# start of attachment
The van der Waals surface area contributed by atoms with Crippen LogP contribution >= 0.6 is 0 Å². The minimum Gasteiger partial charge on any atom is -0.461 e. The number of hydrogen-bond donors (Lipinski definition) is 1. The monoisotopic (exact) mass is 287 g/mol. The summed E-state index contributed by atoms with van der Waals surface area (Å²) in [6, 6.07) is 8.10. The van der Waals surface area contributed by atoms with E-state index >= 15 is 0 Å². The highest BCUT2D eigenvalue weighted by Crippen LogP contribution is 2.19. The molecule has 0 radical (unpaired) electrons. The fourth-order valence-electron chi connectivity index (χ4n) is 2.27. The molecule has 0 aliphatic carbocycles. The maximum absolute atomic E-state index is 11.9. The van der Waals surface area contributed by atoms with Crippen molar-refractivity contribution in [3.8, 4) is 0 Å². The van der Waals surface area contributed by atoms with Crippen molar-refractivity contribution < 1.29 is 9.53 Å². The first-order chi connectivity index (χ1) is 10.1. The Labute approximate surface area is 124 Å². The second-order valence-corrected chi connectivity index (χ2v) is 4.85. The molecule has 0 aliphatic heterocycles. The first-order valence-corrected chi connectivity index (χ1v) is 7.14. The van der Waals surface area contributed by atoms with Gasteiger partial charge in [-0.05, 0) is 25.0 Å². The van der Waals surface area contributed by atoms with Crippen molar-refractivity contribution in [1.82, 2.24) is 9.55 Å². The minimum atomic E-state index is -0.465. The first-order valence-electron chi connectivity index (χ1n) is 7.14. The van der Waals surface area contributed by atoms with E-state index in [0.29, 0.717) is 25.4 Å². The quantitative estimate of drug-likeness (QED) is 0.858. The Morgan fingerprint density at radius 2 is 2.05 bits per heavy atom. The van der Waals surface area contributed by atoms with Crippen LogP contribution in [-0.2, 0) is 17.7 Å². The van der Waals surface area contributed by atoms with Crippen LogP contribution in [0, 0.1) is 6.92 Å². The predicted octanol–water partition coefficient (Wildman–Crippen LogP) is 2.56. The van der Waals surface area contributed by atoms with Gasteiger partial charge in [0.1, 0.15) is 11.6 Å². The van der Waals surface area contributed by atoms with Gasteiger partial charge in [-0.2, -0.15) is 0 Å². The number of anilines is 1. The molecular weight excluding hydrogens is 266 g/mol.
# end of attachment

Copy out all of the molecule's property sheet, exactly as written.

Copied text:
The van der Waals surface area contributed by atoms with Crippen LogP contribution >= 0.6 is 0 Å². The minimum Gasteiger partial charge on any atom is -0.461 e. The number of hydrogen-bond donors (Lipinski definition) is 1. The monoisotopic (exact) mass is 287 g/mol. The summed E-state index contributed by atoms with van der Waals surface area (Å²) in [6, 6.07) is 8.10. The van der Waals surface area contributed by atoms with E-state index >= 15 is 0 Å². The highest BCUT2D eigenvalue weighted by Crippen LogP contribution is 2.19. The molecule has 0 radical (unpaired) electrons. The fourth-order valence-electron chi connectivity index (χ4n) is 2.27. The molecule has 0 aliphatic carbocycles. The maximum absolute atomic E-state index is 11.9. The van der Waals surface area contributed by atoms with Crippen molar-refractivity contribution in [3.8, 4) is 0 Å². The van der Waals surface area contributed by atoms with Crippen molar-refractivity contribution < 1.29 is 9.53 Å². The first-order chi connectivity index (χ1) is 10.1. The Labute approximate surface area is 124 Å². The second-order valence-corrected chi connectivity index (χ2v) is 4.85. The molecule has 0 aliphatic heterocycles. The first-order valence-corrected chi connectivity index (χ1v) is 7.14. The van der Waals surface area contributed by atoms with Gasteiger partial charge in [-0.05, 0) is 25.0 Å². The van der Waals surface area contributed by atoms with Crippen molar-refractivity contribution in [1.82, 2.24) is 9.55 Å². The minimum atomic E-state index is -0.465. The first-order valence-electron chi connectivity index (χ1n) is 7.14. The van der Waals surface area contributed by atoms with E-state index in [0.29, 0.717) is 25.4 Å². The quantitative estimate of drug-likeness (QED) is 0.858. The Morgan fingerprint density at radius 2 is 2.05 bits per heavy atom. The van der Waals surface area contributed by atoms with Crippen LogP contribution in [-0.2, 0) is 17.7 Å². The van der Waals surface area contributed by atoms with Crippen LogP contribution in [0, 0.1) is 6.92 Å². The predicted octanol–water partition coefficient (Wildman–Crippen LogP) is 2.56. The van der Waals surface area contributed by atoms with Gasteiger partial charge in [0.1, 0.15) is 11.6 Å². The van der Waals surface area contributed by atoms with Gasteiger partial charge in [-0.2, -0.15) is 0 Å². The number of anilines is 1. The molecular weight excluding hydrogens is 266 g/mol.